Mr. Little then called the remaining four Second-Year Webelos up. "These four boys have just joined the pack and have not yet had time to earn their Arrow Of Light. They will be meeting with us and working on their advancement. They will also join the troop before summer camp and will be going with us." There were cheers and clapping. And the meeting was over.


At the Tuesday night Scout meeting, Brian Richards was elected as the 'New Boy' Patrol Leader and he picked Mitch Harris to be his Assistant Patrol Leader. The March camp out was at the local Scout Camp. The Camp Ranger had several service projects for them. He was talking with the adult leaders and was fascinated at the addition of so many older boys. He asked if they had given any thought to attending two weeks of summer camp instead of one. He was thinking that the first week the new guys could do the Baden Powell program then the second week they could do merit badges or High Adventure. He also told them there was a discount for the second week.


At the next troop meeting Mr. Richards asked to speak to the boys after opening. "Boys, I had to act quickly, since yesterday was the deadline for signing up. If you would be interested in two weeks of summer camp instead of just one, let your patrol leaders know. I put us down for the next week after the one we are already signed up for. This will give the boys doing the Baden Powell Program a chance to also work on some merit badges and maybe the High Adventure programs. Talk to your parents. The cost is covered, so it really depends on whether you want to or not."


There were cheers and a room full of excited boys. Mr. Little walked over to Tom. "You signed us up?"


"I had the time to go talk to Mr. Collins. I paid for it and I don't want the troop paying me back. I'm planning on a nice two weeks. Besides Leo will be there all four weeks as the camp medic." Tom explained.


"You'll have to convince Jeff and Harvey." Mike grinned.


"A Scout is thrifty." Tom quoted.


"Jeez, you sound like Neal."


"Hmmm, the pot calling the kettle black."


* * *


The meetings were now concentrating on summer camp. The Phoenix boys were so excited to be able to get the head start with the Baden Powell Program and then be able to earn merit badges. The older boys were considering the Mountain Man High Adventure Program. This was a chance for them to experience some of the ways the early explorers lived about 300 years ago. They would also get to spend some time using the native skills. What really had their attention was learning to use muzzle loading muskets, making their own bows and arrows, and learning hatchet throwing. With all the Phoenix boys going for merit badges the second week, the High Adventure was also going the second week so there would be less strain on the merit badge counsellors. Mr. Richards and Mr. Alexander were interested in this program also, and thought they might be helpful.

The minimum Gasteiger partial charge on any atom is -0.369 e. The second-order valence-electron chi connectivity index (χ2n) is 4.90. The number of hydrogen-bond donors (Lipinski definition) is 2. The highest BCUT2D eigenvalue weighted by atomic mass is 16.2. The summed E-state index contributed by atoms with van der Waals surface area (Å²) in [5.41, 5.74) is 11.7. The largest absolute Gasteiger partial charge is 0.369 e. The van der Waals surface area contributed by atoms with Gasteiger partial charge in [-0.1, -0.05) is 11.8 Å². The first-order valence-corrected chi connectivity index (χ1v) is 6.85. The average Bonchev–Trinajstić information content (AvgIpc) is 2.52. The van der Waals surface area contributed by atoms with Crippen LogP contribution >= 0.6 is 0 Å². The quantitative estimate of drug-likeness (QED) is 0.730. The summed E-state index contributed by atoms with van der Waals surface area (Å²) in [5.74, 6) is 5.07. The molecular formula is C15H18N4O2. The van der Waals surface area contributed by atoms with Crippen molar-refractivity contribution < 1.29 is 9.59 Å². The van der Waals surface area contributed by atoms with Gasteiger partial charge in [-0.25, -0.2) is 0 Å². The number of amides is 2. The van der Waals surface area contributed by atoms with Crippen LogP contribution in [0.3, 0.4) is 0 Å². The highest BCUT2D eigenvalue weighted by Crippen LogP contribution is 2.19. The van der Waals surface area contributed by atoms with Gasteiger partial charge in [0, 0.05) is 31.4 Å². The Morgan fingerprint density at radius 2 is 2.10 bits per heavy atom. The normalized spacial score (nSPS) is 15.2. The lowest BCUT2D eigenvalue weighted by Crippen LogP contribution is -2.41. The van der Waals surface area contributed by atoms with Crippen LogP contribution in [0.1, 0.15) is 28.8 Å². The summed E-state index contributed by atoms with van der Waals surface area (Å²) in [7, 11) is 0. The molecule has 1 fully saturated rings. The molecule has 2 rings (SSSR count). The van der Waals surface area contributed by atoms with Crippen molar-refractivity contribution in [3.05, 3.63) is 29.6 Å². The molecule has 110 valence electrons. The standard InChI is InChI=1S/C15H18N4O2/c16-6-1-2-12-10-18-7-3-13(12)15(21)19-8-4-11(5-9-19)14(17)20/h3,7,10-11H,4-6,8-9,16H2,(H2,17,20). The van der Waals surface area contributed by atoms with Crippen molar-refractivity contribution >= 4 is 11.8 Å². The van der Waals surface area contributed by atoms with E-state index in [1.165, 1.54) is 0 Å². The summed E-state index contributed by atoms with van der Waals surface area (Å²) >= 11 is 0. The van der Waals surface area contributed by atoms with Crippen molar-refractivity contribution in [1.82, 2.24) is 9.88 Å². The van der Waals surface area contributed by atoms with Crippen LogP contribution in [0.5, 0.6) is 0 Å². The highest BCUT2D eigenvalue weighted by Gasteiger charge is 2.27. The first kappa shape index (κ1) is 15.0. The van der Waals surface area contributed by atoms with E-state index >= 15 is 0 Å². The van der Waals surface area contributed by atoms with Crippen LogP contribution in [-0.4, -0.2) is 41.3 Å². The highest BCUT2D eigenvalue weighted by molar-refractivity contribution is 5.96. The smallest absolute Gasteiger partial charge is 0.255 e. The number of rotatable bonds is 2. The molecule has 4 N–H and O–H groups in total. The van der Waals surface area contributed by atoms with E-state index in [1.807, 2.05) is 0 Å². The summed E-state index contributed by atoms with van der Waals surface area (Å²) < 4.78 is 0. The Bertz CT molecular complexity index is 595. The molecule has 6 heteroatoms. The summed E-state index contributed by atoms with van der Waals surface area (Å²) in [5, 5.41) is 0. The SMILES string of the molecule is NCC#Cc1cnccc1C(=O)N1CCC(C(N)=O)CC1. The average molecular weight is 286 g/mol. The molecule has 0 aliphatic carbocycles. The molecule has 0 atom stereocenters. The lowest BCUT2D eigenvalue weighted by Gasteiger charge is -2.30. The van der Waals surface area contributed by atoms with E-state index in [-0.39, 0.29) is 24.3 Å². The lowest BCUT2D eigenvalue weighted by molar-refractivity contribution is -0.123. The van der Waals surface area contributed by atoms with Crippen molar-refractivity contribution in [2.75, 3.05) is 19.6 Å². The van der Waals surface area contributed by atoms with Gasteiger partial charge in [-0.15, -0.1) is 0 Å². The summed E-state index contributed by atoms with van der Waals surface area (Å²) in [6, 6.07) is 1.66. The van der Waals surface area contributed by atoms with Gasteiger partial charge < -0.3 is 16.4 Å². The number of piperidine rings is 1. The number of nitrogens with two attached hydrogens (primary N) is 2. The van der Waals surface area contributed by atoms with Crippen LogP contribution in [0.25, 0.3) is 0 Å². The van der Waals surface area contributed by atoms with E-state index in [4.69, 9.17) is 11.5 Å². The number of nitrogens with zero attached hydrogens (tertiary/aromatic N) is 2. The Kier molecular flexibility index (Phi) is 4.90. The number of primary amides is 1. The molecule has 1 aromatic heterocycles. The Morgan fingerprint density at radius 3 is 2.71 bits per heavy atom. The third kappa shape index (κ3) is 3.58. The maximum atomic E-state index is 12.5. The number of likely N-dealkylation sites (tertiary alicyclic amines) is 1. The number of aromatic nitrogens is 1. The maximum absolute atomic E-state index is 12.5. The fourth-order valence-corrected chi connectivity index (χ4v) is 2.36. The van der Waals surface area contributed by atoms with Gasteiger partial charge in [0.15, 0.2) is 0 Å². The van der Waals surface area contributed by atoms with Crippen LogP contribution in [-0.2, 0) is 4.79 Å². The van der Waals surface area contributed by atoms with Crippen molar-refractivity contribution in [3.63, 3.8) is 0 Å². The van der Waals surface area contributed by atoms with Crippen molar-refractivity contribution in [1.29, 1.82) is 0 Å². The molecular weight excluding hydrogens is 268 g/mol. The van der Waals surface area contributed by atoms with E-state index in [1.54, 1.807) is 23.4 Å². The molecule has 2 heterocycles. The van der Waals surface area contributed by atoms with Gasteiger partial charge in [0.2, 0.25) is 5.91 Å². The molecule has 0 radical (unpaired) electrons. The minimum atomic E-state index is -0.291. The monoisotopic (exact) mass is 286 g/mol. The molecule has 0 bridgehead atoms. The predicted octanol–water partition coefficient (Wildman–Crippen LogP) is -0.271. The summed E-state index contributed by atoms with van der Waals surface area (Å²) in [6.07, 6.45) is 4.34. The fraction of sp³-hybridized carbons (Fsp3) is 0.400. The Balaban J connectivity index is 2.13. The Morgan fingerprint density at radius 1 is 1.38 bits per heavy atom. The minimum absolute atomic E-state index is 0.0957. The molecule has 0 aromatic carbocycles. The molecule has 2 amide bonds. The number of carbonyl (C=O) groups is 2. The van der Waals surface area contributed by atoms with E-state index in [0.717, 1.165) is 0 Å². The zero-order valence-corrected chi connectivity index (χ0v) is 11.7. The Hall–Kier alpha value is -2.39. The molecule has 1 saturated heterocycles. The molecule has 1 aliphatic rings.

The 'New Boy' Patrol became the Owl Patrol and Brian and Mitch were learning leadership as the patrol worked on gaining the skills needed for camping. It was pretty chaotic on the first camping trip, when they had to set up their tents in the dark. The next day, Brian had them empty their tents, and take them down and pack them up. Then they set them up again. It went much better in daylight. He then had them take the tents down again and they did not put them back up until after dark. This time, they didn't have the problems they had the night before. Mr. Little complimented the whole patrol on working together and on how much they had improved. As he walked away, he heard the boys all congratulating Brian on getting them to learn how to set up camp. Mr. Little knew the praise from the boys was a much better reward than praise from him. Brian was on his way.


* * *


There was concern, especially the Phoenix guys, about having enough clothes for two weeks. Mr. Little heard this concern and had to admit he hadn't thought about that. Later, he pulled Andy aside. "How many of these guys know how to run a washing machine?"


"Washing machine? I have no idea," Andy replied.


"I'm thinking they'd better learn. On the Saturday between weeks we can go into town and use the laundromat. I think someone needs to visit it and see what is involved. You know; how much does it cost, how much detergent, what size loads, how long to wash and dry, do we need to go in shifts. That sort of thing." Mr. Little turned and walked away as Andy processed all of that.


At the end of the meeting, Andy asked for the Patrol Leaders to meet for a short PLC (Patrol Leaders' Council). He explained that they needed to figure out the laundry situation and the possible trip to the laundromat.


Jason Kempston, Stag Patrol Leader and Troop Scribe, said, "Phoenix house has a large laundry. We wash all our own clothes every week. Let me check and see if we could use that. The washers are huge, I bet we could do a patrol at a time in each."


Neal Richards, Raccoon Patrol Leader, said, "Yeah, no problem. That would be awesome. It would give you guys a chance to see your squads, too. Some of us could do our stuff at Haven, too, I bet."


Andy grinned. "Okay, you two check on that. We still have time to plan the laundromat if we need to. Report back next meeting."


They broke up and left the church.